FM Supreme continues to evolve as an artist whose connections to community, social justice and her faith make her one of the most brilliant MCs in the game. On my one year blogoversary on WordPress I am excited to share FM Supreme’s new music video “Momma Loves Me”. Her new video accompanies a powerful song full of wisdom, truth and dope rhymes.
Favorite words of wisdom from “Momma Loves Me”:
A queen on microphone/A female king get it straightened like a hot comb
Shot and edited by J’mme Love
Cartography may seem a daunting and boring field, but the Bronx Museum has enlivened it to be a highly interactive experience with a website that takes viewers on a journey through the literary and creative history of the borough of The Bronx along the Grand Concourse. Take a trip on the website to learn more about The Bronx via the cultural map!
Click here to check out Mapping the Bronx: The Bronx Grand Concourse Cultural Map.
Carrie Mae Weems: Three Decades of Photography and Video is a must-read retrospective accompanying the national tour of the exhibition with the same title. Featuring some of Weems’s most important art works, the book has essays by leading scholars, explores Weems’s interest in subject matter such as folklore, spoken and written word, and black beauty. In her artistic style, Weems is committed to a variety of issues of social justice. Her early career focused on African-American women and families and has evolved to the stories from the African diaspora, from the legacy of slavery to stereotypes and continues to evolve to include global struggles for equality and justice.
Take a virtual tour by visiting the Frist Center’s mobile site, frist.toursphere.com, from your mobile device.
“As a writer I find that it is my job to be constantly inspired by everything from the desk I am sitting at to the injustices in our world. I am constantly searching for new topics to write about, but my writing usually involves topics of race, class, and gender because these identities are so personal to me. Nevertheless I am always delving into new and bold topics because as a poet, I do not believe in silence, so I turn my writing and performances into a form of verbal empowerment and activism.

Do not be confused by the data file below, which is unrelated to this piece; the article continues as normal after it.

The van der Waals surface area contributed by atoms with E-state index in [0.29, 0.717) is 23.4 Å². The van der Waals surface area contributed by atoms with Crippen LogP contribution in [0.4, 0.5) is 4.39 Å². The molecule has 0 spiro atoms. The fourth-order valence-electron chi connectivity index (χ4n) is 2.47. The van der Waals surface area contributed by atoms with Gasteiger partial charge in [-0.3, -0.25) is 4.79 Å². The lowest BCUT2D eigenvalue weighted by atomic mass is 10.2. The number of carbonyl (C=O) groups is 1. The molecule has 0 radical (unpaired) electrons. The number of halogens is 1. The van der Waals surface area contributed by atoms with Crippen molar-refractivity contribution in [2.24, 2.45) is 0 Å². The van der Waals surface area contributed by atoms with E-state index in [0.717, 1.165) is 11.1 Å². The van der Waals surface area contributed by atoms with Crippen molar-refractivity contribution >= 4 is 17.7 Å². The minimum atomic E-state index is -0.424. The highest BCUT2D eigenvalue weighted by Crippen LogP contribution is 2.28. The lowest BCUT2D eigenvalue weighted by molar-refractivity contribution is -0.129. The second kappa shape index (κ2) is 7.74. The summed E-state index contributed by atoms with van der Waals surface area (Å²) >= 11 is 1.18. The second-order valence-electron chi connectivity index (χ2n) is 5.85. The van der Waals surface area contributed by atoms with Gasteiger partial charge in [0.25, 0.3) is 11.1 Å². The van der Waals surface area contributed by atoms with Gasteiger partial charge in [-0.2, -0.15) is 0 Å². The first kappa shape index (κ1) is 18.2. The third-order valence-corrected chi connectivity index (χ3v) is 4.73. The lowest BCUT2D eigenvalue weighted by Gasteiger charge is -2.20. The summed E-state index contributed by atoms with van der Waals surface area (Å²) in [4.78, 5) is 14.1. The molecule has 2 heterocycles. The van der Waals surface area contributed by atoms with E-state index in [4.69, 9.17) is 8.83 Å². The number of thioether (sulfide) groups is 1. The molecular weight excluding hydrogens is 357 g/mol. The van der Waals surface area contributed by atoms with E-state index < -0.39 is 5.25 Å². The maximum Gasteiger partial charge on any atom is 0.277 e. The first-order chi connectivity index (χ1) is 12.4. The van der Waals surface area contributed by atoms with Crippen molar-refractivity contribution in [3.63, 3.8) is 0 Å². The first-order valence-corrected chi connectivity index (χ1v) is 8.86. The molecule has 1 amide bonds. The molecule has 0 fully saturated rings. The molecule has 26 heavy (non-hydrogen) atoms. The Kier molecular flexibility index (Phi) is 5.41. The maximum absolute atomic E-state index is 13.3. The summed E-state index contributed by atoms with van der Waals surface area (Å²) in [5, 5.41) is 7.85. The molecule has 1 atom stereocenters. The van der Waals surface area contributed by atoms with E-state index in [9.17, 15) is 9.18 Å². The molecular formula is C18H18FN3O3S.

My journey as a poet/performer started when I was 14. I was a freshman in high school and I won an in-class poetry slam. I have been writing nonstop. Through endless amounts of mentor-ship and having been affiliated with Young Chicago Authors back in my hometown, many doors and opportunities have opened up for me. I’ve competed twice in the largest youth poetry slam in the world, Louder Than A Bomb Festival and through that I was able to be a part of the Illinois All-Start Team for Brave New Voices. I’ve had the opportunity to perform at venues such as The Black Women’s Exposition and The Taste of Chicago. This past summer I, along with three other empowering women, traveled to London for almost two weeks to teach and perform. In London we performed at Queen Elizabeth Hall and were guest performers in the Shake The Dust Festival. While abroad I was honored to do a set at the famous Ronnie Scott’s Jazz Club. I feel so blessed to have started writing and performing at a young age and to be able to make so many lasting connections with other artists.
Though I started off as a “slam-poet” I’m now an extremely versatile poet. I wear many hats when it comes to writing. Here at Connecticut College I major in English with a concentration in poetry so I write for the page and play around with the craft but I can definitely switch up the style and compete in slam easily. I would say that after 7 years of writing and performing I found myself wanting to give back and teach the craft to youth so I do a lot of workshops with middle school and high school students. I also am vice president /rising president of my college’s spoken word club RefleXion.”
People can get in touch with me via email firstname.lastname@example.org.
You can read my poetry on my blog here http://asiaclaire.wordpress.com/
A recent performance of mine.